Oh, the digital age. An era where blogs are the new way to wear one’s heart on their sleeve, people become famous off of food and fashion blogs and everyone thinks having a blog makes them a journalist.
The word “blog” is the child of the words “web” and “log,” and is usually an interactive type or part of a website where people can post commentary, graphics, video and really whatever the user wants. It is basically an online journal with subjects ranging from miscellaneous to food, fashion, sports, politics, cars – the possibilities are virtually endless.
“I like the versatility of blogs,” Jillian Watson, a third-year Film and Media Studies and Communication major said. “People use them for introspecting and reflecting on their daily lives, responding with their opinions to world events, sharing new music they’ve discovered, and posting cool art and media they’ve either made themselves or think everyone should know about.”
For many, this love affair began with a Xanga or LiveJournal-some of the earliest mainstream blogs. Blogs have come a long way over the years and now allow users to customize their pages with logos, photos, background themes and links as well as receive feedback.
One of the newest and most popular additions to the blog family is Tumblr, which was introduced to the scene in 2007. Today it boasts an impressive 16 million blogs and over 4 billion posts.
John Leach, a third-year Linguistics major, said the appeal of having a Tumblr for him is being able to let people know what is going on in his life and having a creative outlet for random thoughts as well as the ease of use.
“I enjoy the interface and the layout in general. It’s easy to do and it lets you personalize it to your imagination,” Leach said.
What makes Tumblr stand apart from other blogging sites, however, is the opportunity to reblog/repost other bloggers’ content and to “like” posts. While some may feel that the reblog feature is lazy and kind of like plagiarism since it isn’t one’s original thought, other users see it as an enhancement to the site.
“I think it’s pretty neat that people can reblog other people’s posts since it shows that you share the same thoughts or interests while at the same time still giving the original blogger credit for their idea,” Watson said.
Reblogging gives credit to the original creator with a tag and also allows the new commentator to add in any comments of their own.
While blogs often receive a great deal of criticism for breeding people who write informally and ungrammatically as well as for allowing individuals to think everything and anything they say is noteworthy, for most it is just a cathartic way to express oneself and often times can lead to more serious writing.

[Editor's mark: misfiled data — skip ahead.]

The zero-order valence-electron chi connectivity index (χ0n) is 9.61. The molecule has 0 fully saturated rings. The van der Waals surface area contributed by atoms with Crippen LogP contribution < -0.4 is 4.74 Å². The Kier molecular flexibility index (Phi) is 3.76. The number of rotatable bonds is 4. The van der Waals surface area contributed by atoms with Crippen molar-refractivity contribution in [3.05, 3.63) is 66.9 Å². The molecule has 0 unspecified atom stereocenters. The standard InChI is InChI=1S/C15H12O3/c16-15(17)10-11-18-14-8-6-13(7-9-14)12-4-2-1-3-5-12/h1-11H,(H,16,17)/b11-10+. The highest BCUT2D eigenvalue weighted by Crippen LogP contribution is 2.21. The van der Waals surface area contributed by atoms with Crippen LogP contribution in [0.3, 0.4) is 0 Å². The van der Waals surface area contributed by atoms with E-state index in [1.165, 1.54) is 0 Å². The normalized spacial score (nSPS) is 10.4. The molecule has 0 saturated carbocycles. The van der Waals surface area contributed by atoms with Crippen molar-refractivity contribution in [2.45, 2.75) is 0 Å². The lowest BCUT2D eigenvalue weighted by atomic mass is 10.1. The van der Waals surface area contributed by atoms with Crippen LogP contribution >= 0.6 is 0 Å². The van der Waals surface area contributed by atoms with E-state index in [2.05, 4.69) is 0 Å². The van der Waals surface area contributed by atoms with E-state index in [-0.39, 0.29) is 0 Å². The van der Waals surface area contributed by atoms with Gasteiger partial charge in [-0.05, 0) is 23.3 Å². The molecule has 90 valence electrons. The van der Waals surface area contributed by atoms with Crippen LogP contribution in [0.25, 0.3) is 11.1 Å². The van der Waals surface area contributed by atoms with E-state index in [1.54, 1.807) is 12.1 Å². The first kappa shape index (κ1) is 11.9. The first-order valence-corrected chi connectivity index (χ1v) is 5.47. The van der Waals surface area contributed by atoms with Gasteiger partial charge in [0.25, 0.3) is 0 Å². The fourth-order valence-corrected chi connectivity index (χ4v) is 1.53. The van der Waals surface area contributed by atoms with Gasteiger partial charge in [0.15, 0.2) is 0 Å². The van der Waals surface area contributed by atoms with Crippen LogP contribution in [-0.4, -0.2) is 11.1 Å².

“I usually just blog about my life and I hope to one day have the discipline to have informative and interesting posts about language topics, or even little creative stories,” Leach said.
For Watson, it is all about sharing and learning about things that give the reader insight into her hobbies and interests.
“I like to blog about music, art or quotes that strike me as interesting and that other people might also appreciate or enjoy,” she said. “It’s just a neat way to compile the cool things I discover on the Internet onto a page and share them.”
Although I am not an avid Tumblr user, it is nice to be able to keep in touch with friends in a deeper, more personal way than Facebook or Twitter allow. Because one can control who “follows” them on Tumblr, there is a higher level of comfort with posting more personal, deep topics because most of the time our followers are a smaller, closer group of friends. I’ve also failed way too many times at keeping a diary because of the effort writing for long periods of time takes; with an online blog, the keyboard is faster and not as grueling to use.
I also love the fact that I can accompany a post with a link to a song that captures exactly how I am feeling, or post a photo of something that inspired me that day. These graphics add to the text and create a more packaged and entertaining blog.
Without a doubt, new blogs will continue to pop up and gain prominence and our Tumblr posts will be things we look back on and groan, “I actually wrote that?” But in a world where writing is a dreaded task for many and good writing is scarce, blogs like Tumblr could be the encouragement and practice people need.